It shall come as no surprise that the soundtrack to the documentary The U.S. vs. John Lennon -- a film that traces Lennon's time as a political protestor and his subsequent, often covert, persecution by the U.S. government -- showcases John the Protest Singer. It's a prominent part of John's legend, so much so that it would seem like there's a great number of these songs, but when it comes down to it, his political work doesn't amount to that much: a few singles and the double album Some Time in New York City, generally acknowledged as Lennon's lousiest record. Not a lot to build a soundtrack on, so The U.S. vs. John Lennon is fleshed out with some ideological tunes and songs about hope and love or about John himself -- which ultimately means that this album has such old standbys as "Imagine," "Instant Karma," "Power to the People," "Working Class Hero," "Happy Xmas (War Is Over)," and the Beatles' "The Ballad of John & Yoko" and a bunch of songs from Plastic Ono Band and Imagine, plus the posthumous "Nobody Told Me" and some stray songs from Some Time in New York City. There isn't much that's rare here -- two OK live versions of NYC's "Attica State" and "John Sinclair," both taken from the 1971 rally in Ann Arbor held to free Sinclair, plus an instrumental version of "How Do You Sleep?" (a protest against Paul, here used as score) -- but at this point, there simply isn't much rare to be dug out of the vaults, at least not to sell a soundtrack like this. And as a soundtrack it's not bad -- it captures the spirit of the movie, and there's a bunch of good music here, even if it's hard to imagine that anybody interested in this film wouldn't own all this music already.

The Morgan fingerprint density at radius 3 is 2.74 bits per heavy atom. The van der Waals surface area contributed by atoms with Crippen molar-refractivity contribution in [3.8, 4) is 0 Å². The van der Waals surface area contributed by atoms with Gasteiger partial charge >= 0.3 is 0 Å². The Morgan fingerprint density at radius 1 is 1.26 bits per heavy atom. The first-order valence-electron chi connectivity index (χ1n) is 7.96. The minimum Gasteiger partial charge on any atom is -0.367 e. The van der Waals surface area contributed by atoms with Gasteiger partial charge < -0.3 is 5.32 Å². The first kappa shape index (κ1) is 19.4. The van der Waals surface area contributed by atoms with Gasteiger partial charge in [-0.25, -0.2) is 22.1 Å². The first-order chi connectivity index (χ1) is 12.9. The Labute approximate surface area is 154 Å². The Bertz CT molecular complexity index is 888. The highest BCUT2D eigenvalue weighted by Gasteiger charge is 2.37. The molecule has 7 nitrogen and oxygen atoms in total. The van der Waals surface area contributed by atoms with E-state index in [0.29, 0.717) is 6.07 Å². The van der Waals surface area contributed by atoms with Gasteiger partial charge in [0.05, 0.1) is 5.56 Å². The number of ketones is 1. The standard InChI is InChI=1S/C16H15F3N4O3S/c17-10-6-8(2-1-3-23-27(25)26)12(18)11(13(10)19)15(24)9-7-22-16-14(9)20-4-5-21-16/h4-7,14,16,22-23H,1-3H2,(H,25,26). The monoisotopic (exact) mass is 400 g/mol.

AllMusic Review by Stephen Thomas Erlewine
feat: The Beatles